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China to cut proportion of directly elected lawmakers in Hong Kong

China’s parliament is poised this week to pass a draconian new Hong Kong election law that will sharply reduce the proportion of democratically elected legislators and consolidate President Xi Jinping’s grip on the territory.

The move will effectively end decades of democratic development in Hong Kong and comes less than a year after the National People’s Congress imposed a national security law on the city, under which dozens of pro-democracy activists have been charged with subversion and other crimes against the state punishable by long prison terms. The NPC began its annual session in Beijing on Friday and will formally unveil the new election law when it concludes on Thursday.

Half of Hong Kong’s 70-seat Legislative Council is directly elected by geographic constituencies. The remainder are chosen by industry sectors whose representatives overwhelmingly support Beijing. The formula has helped ensure that pro-democracy candidates, who routinely capture 60 per cent of the popular vote, generally hold no more than 40 per cent of the chamber.

But Chinese officials believe that further safeguards are needed to ensure that only people Beijing regards as “patriots” run Hong Kong’s government, legislature and judiciary after pro-democracy protests and riots rocked the territory in 2019. “The protests went too far,” said one member of Hong Kong’s pro-Beijing establishment. “Hong Kong lost China’s trust.”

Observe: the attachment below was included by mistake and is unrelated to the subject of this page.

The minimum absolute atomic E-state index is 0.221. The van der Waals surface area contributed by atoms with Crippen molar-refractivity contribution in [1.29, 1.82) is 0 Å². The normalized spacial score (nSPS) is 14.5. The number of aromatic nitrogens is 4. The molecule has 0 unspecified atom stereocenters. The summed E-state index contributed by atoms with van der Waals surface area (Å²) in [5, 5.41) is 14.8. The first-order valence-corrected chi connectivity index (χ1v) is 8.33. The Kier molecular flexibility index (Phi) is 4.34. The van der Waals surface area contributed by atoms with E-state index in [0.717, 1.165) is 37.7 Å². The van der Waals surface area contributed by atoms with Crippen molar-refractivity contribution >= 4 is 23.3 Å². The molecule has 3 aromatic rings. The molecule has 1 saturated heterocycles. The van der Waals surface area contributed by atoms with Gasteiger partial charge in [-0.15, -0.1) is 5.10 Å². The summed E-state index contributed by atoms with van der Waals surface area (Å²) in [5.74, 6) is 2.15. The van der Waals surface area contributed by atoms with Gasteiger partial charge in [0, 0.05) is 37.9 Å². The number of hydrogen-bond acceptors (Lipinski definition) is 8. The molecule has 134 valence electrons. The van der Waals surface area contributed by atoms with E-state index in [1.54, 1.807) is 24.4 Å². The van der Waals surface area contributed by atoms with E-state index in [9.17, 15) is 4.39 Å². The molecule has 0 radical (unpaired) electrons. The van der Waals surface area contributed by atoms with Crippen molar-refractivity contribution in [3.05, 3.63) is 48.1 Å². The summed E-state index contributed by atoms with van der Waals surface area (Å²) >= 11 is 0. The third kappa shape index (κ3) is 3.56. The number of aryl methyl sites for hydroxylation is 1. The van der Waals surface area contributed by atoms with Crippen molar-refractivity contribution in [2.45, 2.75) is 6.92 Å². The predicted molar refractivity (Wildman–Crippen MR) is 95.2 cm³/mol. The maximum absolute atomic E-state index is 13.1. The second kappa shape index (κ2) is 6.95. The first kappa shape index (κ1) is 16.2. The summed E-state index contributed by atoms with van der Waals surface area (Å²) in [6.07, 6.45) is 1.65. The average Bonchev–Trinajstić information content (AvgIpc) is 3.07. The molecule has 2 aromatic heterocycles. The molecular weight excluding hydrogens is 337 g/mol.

According to people briefed on the NPC’s deliberations, the new election law will expand the legislature to 90 seats, with as few as 20 per cent chosen through direct elections.

Wang Chen, an NPC vice-chairman, has also confirmed that anyone hoping to run for a legislative seat must be nominated by the overwhelmingly pro-Beijing “election committee” that selects Hong Kong’s chief executive. The committee, Wang added, would also elect “a relatively large share” of representatives in the expanded legislature.

“This is going to give Beijing even more control,” said Simon Cartledge, author of a book on the territory’s political system. “But I can’t see what it does to address the governance issue that lies at the heart of Hong Kong’s problems — that a non-accountable government struggles to come up with answers to meet Hong Kong’s needs.”

Under the “one country, two systems” formula designed to guarantee Hong Kong’s autonomy in all matters except for defence and foreign affairs, the Chinese government committed itself to “gradual and orderly progress” towards direct elections for all legislative seats as well as the territory’s chief executive.

Leung Chun-ying, Hong Kong chief executive from 2012 to 2017, told local media at the weekend Beijing had decided “enough is enough”, but would still be willing to move towards universal suffrage “eventually” under the new law. “The overhaul of Hong Kong’s electoral system can set the minds of the central government and all our countrymen at ease,” Leung said.

Willy Lam, a China politics expert at Chinese University of Hong Kong, said Beijing’s year-long crackdown on the territory “reflects Xi’s tough line on regions where the Chinese Communist party still does not have total domination”.

Speaking to NPC delegates from Inner Mongolia at the weekend, Xi said directives from Beijing to prioritise Mandarin Chinese over Mongolian-language instruction must be obeyed. The directive sparked widespread protests last year by the region’s ethnic Mongolian residents.


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